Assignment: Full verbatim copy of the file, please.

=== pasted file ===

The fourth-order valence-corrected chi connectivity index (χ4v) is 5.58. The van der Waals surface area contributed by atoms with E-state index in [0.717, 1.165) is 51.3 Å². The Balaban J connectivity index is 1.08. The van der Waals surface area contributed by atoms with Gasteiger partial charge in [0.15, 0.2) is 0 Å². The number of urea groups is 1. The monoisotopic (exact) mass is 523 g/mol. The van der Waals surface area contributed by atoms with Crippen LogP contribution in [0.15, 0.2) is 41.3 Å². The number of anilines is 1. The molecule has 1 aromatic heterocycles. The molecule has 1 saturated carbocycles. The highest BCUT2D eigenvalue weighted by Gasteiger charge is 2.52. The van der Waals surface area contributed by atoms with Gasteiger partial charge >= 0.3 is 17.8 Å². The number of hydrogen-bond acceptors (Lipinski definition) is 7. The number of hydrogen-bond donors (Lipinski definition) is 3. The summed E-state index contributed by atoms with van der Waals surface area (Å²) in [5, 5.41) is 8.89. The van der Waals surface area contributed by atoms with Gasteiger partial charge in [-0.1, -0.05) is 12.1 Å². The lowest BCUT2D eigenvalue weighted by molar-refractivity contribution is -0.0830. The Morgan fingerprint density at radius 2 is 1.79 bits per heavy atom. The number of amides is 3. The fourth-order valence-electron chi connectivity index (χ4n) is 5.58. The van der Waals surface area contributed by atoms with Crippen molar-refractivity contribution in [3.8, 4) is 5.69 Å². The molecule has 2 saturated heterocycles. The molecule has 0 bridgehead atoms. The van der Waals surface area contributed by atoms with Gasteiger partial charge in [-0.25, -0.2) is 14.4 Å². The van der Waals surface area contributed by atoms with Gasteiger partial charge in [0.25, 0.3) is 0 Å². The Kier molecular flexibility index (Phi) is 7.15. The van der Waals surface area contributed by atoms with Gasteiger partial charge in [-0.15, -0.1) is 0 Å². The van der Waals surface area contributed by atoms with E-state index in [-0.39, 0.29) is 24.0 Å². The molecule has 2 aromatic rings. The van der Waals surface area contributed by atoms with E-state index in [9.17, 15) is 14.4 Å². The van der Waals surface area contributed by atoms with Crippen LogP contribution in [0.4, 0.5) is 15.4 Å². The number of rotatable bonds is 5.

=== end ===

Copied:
The fourth-order valence-corrected chi connectivity index (χ4v) is 5.58. The van der Waals surface area contributed by atoms with E-state index in [0.717, 1.165) is 51.3 Å². The Balaban J connectivity index is 1.08. The van der Waals surface area contributed by atoms with Gasteiger partial charge in [0.15, 0.2) is 0 Å². The number of urea groups is 1. The monoisotopic (exact) mass is 523 g/mol. The van der Waals surface area contributed by atoms with Crippen LogP contribution in [0.15, 0.2) is 41.3 Å². The number of anilines is 1. The molecule has 1 aromatic heterocycles. The molecule has 1 saturated carbocycles. The highest BCUT2D eigenvalue weighted by Gasteiger charge is 2.52. The van der Waals surface area contributed by atoms with Gasteiger partial charge >= 0.3 is 17.8 Å². The number of hydrogen-bond acceptors (Lipinski definition) is 7. The number of hydrogen-bond donors (Lipinski definition) is 3. The summed E-state index contributed by atoms with van der Waals surface area (Å²) in [5, 5.41) is 8.89. The van der Waals surface area contributed by atoms with Gasteiger partial charge in [-0.1, -0.05) is 12.1 Å². The lowest BCUT2D eigenvalue weighted by molar-refractivity contribution is -0.0830. The Morgan fingerprint density at radius 2 is 1.79 bits per heavy atom. The number of amides is 3. The fourth-order valence-electron chi connectivity index (χ4n) is 5.58. The van der Waals surface area contributed by atoms with Crippen molar-refractivity contribution in [3.8, 4) is 5.69 Å². The molecule has 2 saturated heterocycles. The molecule has 0 bridgehead atoms. The van der Waals surface area contributed by atoms with Gasteiger partial charge in [-0.25, -0.2) is 14.4 Å². The van der Waals surface area contributed by atoms with Gasteiger partial charge in [0.25, 0.3) is 0 Å². The Kier molecular flexibility index (Phi) is 7.15. The van der Waals surface area contributed by atoms with Gasteiger partial charge in [-0.15, -0.1) is 0 Å². The van der Waals surface area contributed by atoms with E-state index in [-0.39, 0.29) is 24.0 Å². The molecule has 2 aromatic rings. The van der Waals surface area contributed by atoms with E-state index in [9.17, 15) is 14.4 Å². The van der Waals surface area contributed by atoms with Crippen LogP contribution in [0.4, 0.5) is 15.4 Å². The number of rotatable bonds is 5.